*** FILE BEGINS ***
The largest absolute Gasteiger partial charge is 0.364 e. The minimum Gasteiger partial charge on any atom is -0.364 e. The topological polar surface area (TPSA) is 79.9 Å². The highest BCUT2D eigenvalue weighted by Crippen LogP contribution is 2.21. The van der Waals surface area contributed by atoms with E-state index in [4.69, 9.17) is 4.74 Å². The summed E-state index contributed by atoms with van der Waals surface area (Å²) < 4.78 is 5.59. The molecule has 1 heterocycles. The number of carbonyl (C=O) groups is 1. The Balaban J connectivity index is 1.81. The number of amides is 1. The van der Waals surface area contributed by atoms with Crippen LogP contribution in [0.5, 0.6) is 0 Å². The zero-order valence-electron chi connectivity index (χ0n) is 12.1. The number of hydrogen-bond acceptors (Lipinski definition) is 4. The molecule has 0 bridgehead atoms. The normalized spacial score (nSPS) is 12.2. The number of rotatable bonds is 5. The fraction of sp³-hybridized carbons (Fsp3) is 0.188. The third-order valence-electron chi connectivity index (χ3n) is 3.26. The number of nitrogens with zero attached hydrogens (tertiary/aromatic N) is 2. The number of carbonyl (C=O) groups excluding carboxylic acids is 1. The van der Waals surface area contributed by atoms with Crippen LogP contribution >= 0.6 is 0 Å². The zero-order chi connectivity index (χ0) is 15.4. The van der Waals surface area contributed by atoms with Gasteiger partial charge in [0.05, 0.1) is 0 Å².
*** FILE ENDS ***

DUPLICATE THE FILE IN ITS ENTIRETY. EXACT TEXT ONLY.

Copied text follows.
The largest absolute Gasteiger partial charge is 0.364 e. The minimum Gasteiger partial charge on any atom is -0.364 e. The topological polar surface area (TPSA) is 79.9 Å². The highest BCUT2D eigenvalue weighted by Crippen LogP contribution is 2.21. The van der Waals surface area contributed by atoms with E-state index in [4.69, 9.17) is 4.74 Å². The summed E-state index contributed by atoms with van der Waals surface area (Å²) < 4.78 is 5.59. The molecule has 1 heterocycles. The number of carbonyl (C=O) groups is 1. The Balaban J connectivity index is 1.81. The number of amides is 1. The van der Waals surface area contributed by atoms with Crippen LogP contribution in [0.5, 0.6) is 0 Å². The zero-order valence-electron chi connectivity index (χ0n) is 12.1. The number of hydrogen-bond acceptors (Lipinski definition) is 4. The molecule has 0 bridgehead atoms. The normalized spacial score (nSPS) is 12.2. The number of rotatable bonds is 5. The fraction of sp³-hybridized carbons (Fsp3) is 0.188. The third-order valence-electron chi connectivity index (χ3n) is 3.26. The number of nitrogens with zero attached hydrogens (tertiary/aromatic N) is 2. The number of carbonyl (C=O) groups excluding carboxylic acids is 1. The van der Waals surface area contributed by atoms with Crippen LogP contribution >= 0.6 is 0 Å². The zero-order chi connectivity index (χ0) is 15.4. The van der Waals surface area contributed by atoms with Gasteiger partial charge in [0.05, 0.1) is 0 Å².